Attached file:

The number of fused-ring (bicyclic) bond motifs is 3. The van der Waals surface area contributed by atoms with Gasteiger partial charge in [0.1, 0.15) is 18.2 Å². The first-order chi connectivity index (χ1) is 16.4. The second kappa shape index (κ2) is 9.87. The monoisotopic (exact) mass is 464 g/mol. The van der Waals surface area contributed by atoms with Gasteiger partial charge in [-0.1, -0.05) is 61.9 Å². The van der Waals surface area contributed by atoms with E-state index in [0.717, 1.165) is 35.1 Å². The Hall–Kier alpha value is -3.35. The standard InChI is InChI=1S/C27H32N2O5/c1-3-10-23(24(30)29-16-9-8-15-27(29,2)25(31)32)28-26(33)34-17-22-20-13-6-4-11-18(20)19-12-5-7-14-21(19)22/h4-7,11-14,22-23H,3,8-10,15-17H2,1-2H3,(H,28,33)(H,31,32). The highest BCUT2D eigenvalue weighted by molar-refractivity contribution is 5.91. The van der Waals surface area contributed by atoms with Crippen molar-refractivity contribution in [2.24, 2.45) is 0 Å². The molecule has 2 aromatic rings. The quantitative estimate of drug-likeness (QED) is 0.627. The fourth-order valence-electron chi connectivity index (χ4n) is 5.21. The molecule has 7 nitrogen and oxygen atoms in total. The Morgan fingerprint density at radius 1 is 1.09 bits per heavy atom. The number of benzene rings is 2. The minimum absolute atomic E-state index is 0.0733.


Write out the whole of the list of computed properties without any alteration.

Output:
The number of fused-ring (bicyclic) bond motifs is 3. The van der Waals surface area contributed by atoms with Gasteiger partial charge in [0.1, 0.15) is 18.2 Å². The first-order chi connectivity index (χ1) is 16.4. The second kappa shape index (κ2) is 9.87. The monoisotopic (exact) mass is 464 g/mol. The van der Waals surface area contributed by atoms with Gasteiger partial charge in [-0.1, -0.05) is 61.9 Å². The van der Waals surface area contributed by atoms with E-state index in [0.717, 1.165) is 35.1 Å². The Hall–Kier alpha value is -3.35. The standard InChI is InChI=1S/C27H32N2O5/c1-3-10-23(24(30)29-16-9-8-15-27(29,2)25(31)32)28-26(33)34-17-22-20-13-6-4-11-18(20)19-12-5-7-14-21(19)22/h4-7,11-14,22-23H,3,8-10,15-17H2,1-2H3,(H,28,33)(H,31,32). The highest BCUT2D eigenvalue weighted by molar-refractivity contribution is 5.91. The van der Waals surface area contributed by atoms with Crippen molar-refractivity contribution in [2.24, 2.45) is 0 Å². The molecule has 2 aromatic rings. The quantitative estimate of drug-likeness (QED) is 0.627. The fourth-order valence-electron chi connectivity index (χ4n) is 5.21. The molecule has 7 nitrogen and oxygen atoms in total. The Morgan fingerprint density at radius 1 is 1.09 bits per heavy atom. The number of benzene rings is 2. The minimum absolute atomic E-state index is 0.0733.